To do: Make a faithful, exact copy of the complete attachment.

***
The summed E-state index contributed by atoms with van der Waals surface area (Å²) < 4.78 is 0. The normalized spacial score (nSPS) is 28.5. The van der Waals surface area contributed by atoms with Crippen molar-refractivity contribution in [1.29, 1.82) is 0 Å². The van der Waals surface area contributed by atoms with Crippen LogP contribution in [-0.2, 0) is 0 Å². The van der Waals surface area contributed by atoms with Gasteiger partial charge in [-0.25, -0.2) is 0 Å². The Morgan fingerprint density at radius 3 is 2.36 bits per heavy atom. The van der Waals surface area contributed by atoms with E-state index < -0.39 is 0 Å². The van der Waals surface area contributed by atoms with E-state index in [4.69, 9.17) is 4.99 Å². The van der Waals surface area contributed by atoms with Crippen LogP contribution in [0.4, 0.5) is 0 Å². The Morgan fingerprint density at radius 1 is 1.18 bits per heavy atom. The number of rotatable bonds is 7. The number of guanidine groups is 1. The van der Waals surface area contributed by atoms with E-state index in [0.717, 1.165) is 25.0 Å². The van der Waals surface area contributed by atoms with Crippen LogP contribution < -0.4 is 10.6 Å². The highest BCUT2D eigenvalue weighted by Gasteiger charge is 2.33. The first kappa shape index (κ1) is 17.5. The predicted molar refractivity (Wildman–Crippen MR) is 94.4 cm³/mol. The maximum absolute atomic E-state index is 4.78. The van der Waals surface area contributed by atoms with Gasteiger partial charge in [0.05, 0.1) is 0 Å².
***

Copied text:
The summed E-state index contributed by atoms with van der Waals surface area (Å²) < 4.78 is 0. The normalized spacial score (nSPS) is 28.5. The van der Waals surface area contributed by atoms with Crippen molar-refractivity contribution in [1.29, 1.82) is 0 Å². The van der Waals surface area contributed by atoms with Crippen LogP contribution in [-0.2, 0) is 0 Å². The van der Waals surface area contributed by atoms with Gasteiger partial charge in [-0.25, -0.2) is 0 Å². The Morgan fingerprint density at radius 3 is 2.36 bits per heavy atom. The van der Waals surface area contributed by atoms with E-state index < -0.39 is 0 Å². The van der Waals surface area contributed by atoms with E-state index in [4.69, 9.17) is 4.99 Å². The van der Waals surface area contributed by atoms with Crippen LogP contribution in [0.4, 0.5) is 0 Å². The Morgan fingerprint density at radius 1 is 1.18 bits per heavy atom. The number of rotatable bonds is 7. The number of guanidine groups is 1. The van der Waals surface area contributed by atoms with E-state index in [0.717, 1.165) is 25.0 Å². The van der Waals surface area contributed by atoms with Crippen LogP contribution < -0.4 is 10.6 Å². The highest BCUT2D eigenvalue weighted by Gasteiger charge is 2.33. The first kappa shape index (κ1) is 17.5. The predicted molar refractivity (Wildman–Crippen MR) is 94.4 cm³/mol. The maximum absolute atomic E-state index is 4.78. The van der Waals surface area contributed by atoms with Gasteiger partial charge in [0.05, 0.1) is 0 Å².